McSourcer Scam – Employment Recruitment Scam & Phishing

McSourcer Scam & phishing

Has the recession hit your hard and left you in the job hunt mode? Then it's likely you've uploaded your resume to many places and have sent it out to a plethora of institutions. One way other you are bound to receive an e-mail from the folks at So is McSourcer a scam or are they really trying to help you find a job? Well let's find out.

Update August 11th, 2012: Did some thinking and research. This is what I've managed to figure out: is pretty much a scam/phishing. Stay away. This name has NOTHING to do with other McSourcer named companies such as McSourcerTech. DO NOT accept linkedIn invites from anything related, nor twitter. So things to avoid are:

Very had any reply, feedback nor conversation with them. 

Until then, I recommend you stay far far away from them/it.

update April 20th, 2011: So, I wanted to make an update to this post since it's getting lots of traffic and (sadly) few comments. If this article helped you please comment 🙂 Also, here is the BBB rating of the company (an F … wow)

Before doing any internet research let me tell you about my story with McSourcer and my ex job-hunt. Sending out resumes to thousands of corporations isn't my cup of tea, thus I decided to post it on and see what can come of it. Sadly nothing, though I did receive a plethora of templated spam-type e-mails from various insurance companies. That aside, I received an e-mail from McSourcer very similar to the templated e-mails I received from other companies. My general response to those e-mails is:

  • Who are you?
  • How did you get my e-mail? (ie: where did they see it)

So I sent this reply to McSourcer:

?Hello Mike,

I'm wondering how you received my e-mail and who referred my resume to you?

After see'ing my resume you should be well aware of my skills and knowledge. How is it that I can help you?

Warm Regards,
— Piotr Krzyzek

I'm not one to take kindly to unsolicited e-mails. Especially one that looks very boiler plate and generic:

Hi Piotr,

Your resume was referred to me recently. Please let me know if you are currently in the job market.

If you're interested in hearing about our job opportunities please register with us online below:

We work on searches across all of the U.S. and some in Canada. Look forward to hearing from you.

Best Regards,

Mike McCarthy
Phone: 312.277.1986
McSourcer Recruiting and Staffing
40 E. Chicago Ave. Suite 131
Chicago, IL 60611

Remove your email from my contacts by clicking the link below and I promise to never contact you again:

Who can guess what happened next?

  • Piotr,
    I figured these guys were BS so I emailed back in a similar fashion to what you did, not giving any information, but asking what positions they had in my area and if they were just a spambot. Got nothing back. A little googlefu brought me to your blog and a few other places to confirm they are just a scam. Something I was curious about is the plethora of emails I get about supposed IT jobs in my area. I’m guessing these are small 2-3 man “companies” that are fullfilling govt sub-contract slots that are required by the govt of the primaries. (example L3 wins primariy, but is written to sub out 25% positions to small “disadvantaged” companies. I rarely respond to them, but can tell by the info provided that they are actual positions. Im guessing these slots are “jump ball” slots that lots of tiny companies go for and first to fill gets it. Any idea?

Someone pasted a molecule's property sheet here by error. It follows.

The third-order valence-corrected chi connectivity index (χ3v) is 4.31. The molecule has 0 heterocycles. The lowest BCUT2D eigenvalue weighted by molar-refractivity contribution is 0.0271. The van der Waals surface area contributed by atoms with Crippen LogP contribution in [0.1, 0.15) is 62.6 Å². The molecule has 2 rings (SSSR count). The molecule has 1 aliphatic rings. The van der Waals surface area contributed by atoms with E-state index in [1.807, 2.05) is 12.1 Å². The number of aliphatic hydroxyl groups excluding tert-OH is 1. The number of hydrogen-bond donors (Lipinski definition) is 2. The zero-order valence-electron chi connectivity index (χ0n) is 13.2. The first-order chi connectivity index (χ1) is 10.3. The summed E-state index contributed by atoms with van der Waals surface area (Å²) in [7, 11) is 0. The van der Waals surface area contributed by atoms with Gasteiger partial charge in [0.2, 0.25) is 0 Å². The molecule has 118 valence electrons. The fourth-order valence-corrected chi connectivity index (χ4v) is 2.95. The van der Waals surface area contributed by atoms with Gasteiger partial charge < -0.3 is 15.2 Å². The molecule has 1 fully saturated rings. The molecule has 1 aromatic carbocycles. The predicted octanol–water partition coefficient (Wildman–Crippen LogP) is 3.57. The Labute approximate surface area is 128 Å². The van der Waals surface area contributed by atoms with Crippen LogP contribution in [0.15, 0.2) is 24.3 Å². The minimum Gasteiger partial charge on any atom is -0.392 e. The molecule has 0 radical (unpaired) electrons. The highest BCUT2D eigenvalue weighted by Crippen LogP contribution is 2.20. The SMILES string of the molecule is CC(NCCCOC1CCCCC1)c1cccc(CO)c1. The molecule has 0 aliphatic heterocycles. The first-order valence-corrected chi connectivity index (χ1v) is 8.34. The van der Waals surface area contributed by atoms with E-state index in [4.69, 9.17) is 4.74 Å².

• Well, things get a bit complicated when government stuff comes into play. If you think they are real job postings and you need a job, I’d say go for it. There is a lot of leeway in the job search industry for all sizes for recruiters. Big, medium and small all fill a certain role in the industry. To me, the potential job seeker: I don’t care if it’s Bill Gates himself or a crazy druggie off the street, if they can get me a quality job or at least an interview it’s all the same to me.

  • Really appreciated your info on this company! I got an email from “Mike”, and I’m not even looking for a job!

  • Thanks. I just heard from McSourcer today, and had my doubts. This article was the first thing I found with a web search. Good to know the Interwebz is working to protect its own, if one knows to check things out.

  • Thanks for the heads up Piotr.
    Just got one early this morning this time I checked them before doing anything.
    Before reading your article did little digging myself. Google this ‘McSourcer’ first thing that pop
    was SCAM.
    Yes so true a lot of companies are out to scam you especially ones that don’t give out
    much info. MLM usually ones to try and snag you.

  • These are the same twisted minds that write viruses and send emails that say “tell everyone you know”. It’s all meant to waste your time and resources, as well as solicit your information giving you false hope.

  • I received the saim e-mail today. It SOUNDED very promising. And the web site LOOKS very good.You are given the impression that this is a company that will get to know who you are and then find the right job.I got suspicious, however, when their registration process just kept pointing me to resume posting sites, etc that simply wanted money. Monster, CareerBuilder, and DIce don’t ask for money. And they are recommended by genuine recruiters I know. But nothing is perfect. You will still get those annoying e-mails from people telling you that you have the perfect skill set and experience to be an independent insurance agent!

  • I, too, wondered how my resume got in its hands, and further wondered how it would not correlate a resume with a job search. Enter Google, BBB, and your blog. Thank you for saving me time!

  • Thanks for this. I’ve received e-mails from recruiters before, but when I went to their website, something seemed fishy, or phishy, as it were. So before giving them my info, I did a quick Google search which reveled this article among others which have led me to believe this is a scam.